Ian Lang, the President of the Board of Trade, has flown from a freezing December to a sunny Singapore for the first ministerial conference of the World Trade Organisation (WTO). There he will link up with some of the most authoritarian governments in the world to block any debate on the explosive growth in child labour around the globe.
Economic commentators tend to shrug their shoulders when the subject is mentioned. Sure, it's a bad thing, they say, but it is a normal stage of underdevelopment that rising world wealth is eroding. And a lot of child labour is helping out in family farms, or corner shops, or that very English mechanism of introducing children to the waged world: the newspaper round.
Nothing alas, could be farther from the truth. Child labour, far from decreasing as trade increases world-wide, is on the increase. Estimates at the beginning of the decade put the number of children under the age of 14 in waged, bonded, or slave labour at around 110 million. Last month, however, the International Labour Organisation published an authoritative survey showing that the total number of children at work around the world is at least 250 million. The number of children in the sex business, for example, is more than a million. Children working in agriculture are more likely to die from exposure to organic compounds and pesticides used on farms than from child-killing diseases such as malaria, whooping cough and diphtheria.
Some of these children are little better off than 19th-century slaves, sold into bondage by parents to pay a family debt. Brazil, one of the darling Latin American countries for the trumpeters of economic liberalis- ation, has more children aged 14 or under at work than India. Turkey, knocking on the door of Europe, has 24 million child labourers, and Thailand has more than 16 million identifiable child workers.
So what is to be done? Two measures are under way. An increasing number of businesses are embarrassed by their involvement with child labour. Many of the clothes, carpets, toys, cheap metal tools and utensils we buy are likely to have part of their low cost based on the exploitation of children. Most winter sun tourism functions on the exploitation of children.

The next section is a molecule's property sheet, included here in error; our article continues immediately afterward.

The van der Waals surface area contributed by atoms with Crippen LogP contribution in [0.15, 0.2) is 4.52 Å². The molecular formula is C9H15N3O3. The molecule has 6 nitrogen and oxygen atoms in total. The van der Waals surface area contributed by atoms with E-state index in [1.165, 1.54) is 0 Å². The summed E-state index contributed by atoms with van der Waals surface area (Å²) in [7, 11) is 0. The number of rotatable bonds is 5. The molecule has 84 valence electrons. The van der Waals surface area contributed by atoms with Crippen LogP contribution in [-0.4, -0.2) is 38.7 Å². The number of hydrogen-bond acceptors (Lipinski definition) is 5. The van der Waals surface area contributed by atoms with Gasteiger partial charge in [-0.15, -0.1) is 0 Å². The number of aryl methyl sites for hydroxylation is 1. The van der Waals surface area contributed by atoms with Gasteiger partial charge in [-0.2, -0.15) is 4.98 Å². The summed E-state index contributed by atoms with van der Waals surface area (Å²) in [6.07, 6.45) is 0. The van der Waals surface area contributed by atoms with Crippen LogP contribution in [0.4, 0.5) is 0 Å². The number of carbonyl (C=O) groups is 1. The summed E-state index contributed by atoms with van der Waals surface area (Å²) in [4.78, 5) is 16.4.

More sensitive firms have begun to draw up codes that, at least in formal terms, commit them to avoiding the use of children as employees. Fifa, the world soccer body, has signed a deal with the International Confederation of Free Trade Unions pledging that footballs used in international competitions and those sold in connection with events will not be sewn by children. But supervision and enforcement remain insurmountable problems.
The second measure consists of consumer boycotts and corporate campaigning. These can take the form of direct engagements to purchase goods known to be made under fair conditions, such as the coffee on sale from Cafe Direct or the carpets labelled with the Rug Mark scheme. The shaming of greedy corporate executives, whose buying trips to exotic places such as Bangkok or Bogot are far more fun than haggling with textile manufacturers in Bradford or Bolton, is beginning to pay off. In the US, giant retail chains such as Wall Mart have stopped buying goods made with child labour in Central America.
But while businesses and consumers are slowly moving, Whitehall remains indifferent. President Clinton and President Chirac have both urged that the issue of child labour be considered in Singapore, but British ministers have mobilised strongly to veto any discussion by the WTO of child labour. Anthony Nelson, the British trade minister, has worked overtime in Europe to ensure that the EU does not back the French and American call for child labour to be linked to the new rules governing world trade.
The American-French proposal is quite limited. It is simply that the WTO set up a working party to discuss the linkages between world trade and child labour and other core social rights. No new rules are being proposed, and the snail-like pace at which world bodies discuss issues is often a way of adjourning consideration of a problem rather than seeking its resolution. But so enthralled are British ministers with the ideology that trade does not concern those who work to produce the goods and services that constitute trade, that it is impossible for a British minister to support Clinton's and Chirac's modest proposal.
In turning a blind eye to child labour, British ministers make two further arguments. First, they point to countries in Asia that are opposed to discussing the issue of a link between labour and world trade. It is true that the bureaucrats and business elites running countries such as Pakistan and Indonesia want no discussion about the terms on which they trade with the world. But the institutions of civil society, such as churches, trade unions and other democratic organisations in the south, also need to be heard; and they have a different message.
The second argument is that rules linking trade and the abolition of child labour represent an interference in other countries' sovereignty. Well, so they do. Child labour is an absolute, not a relative evil. It should be abolished. Those who opposed William Wilberforce when he campaigned against slave labour said that slaves liked their jobs, or that it was a necessary, if unpleasant, part of free trade, or that Britain could not go it alone in calling for a total ban.
Wilberforce ignored such casuistry and Britain took a lead in removing slavery from the world. Is there another Wilberforce in the House? The pathetic Lilliputians who sit in Whitehall will arrive in Singapore today not to praise Wilberforce's memory, but to bury his spirit.
The writer is Labour MP for Rotherham.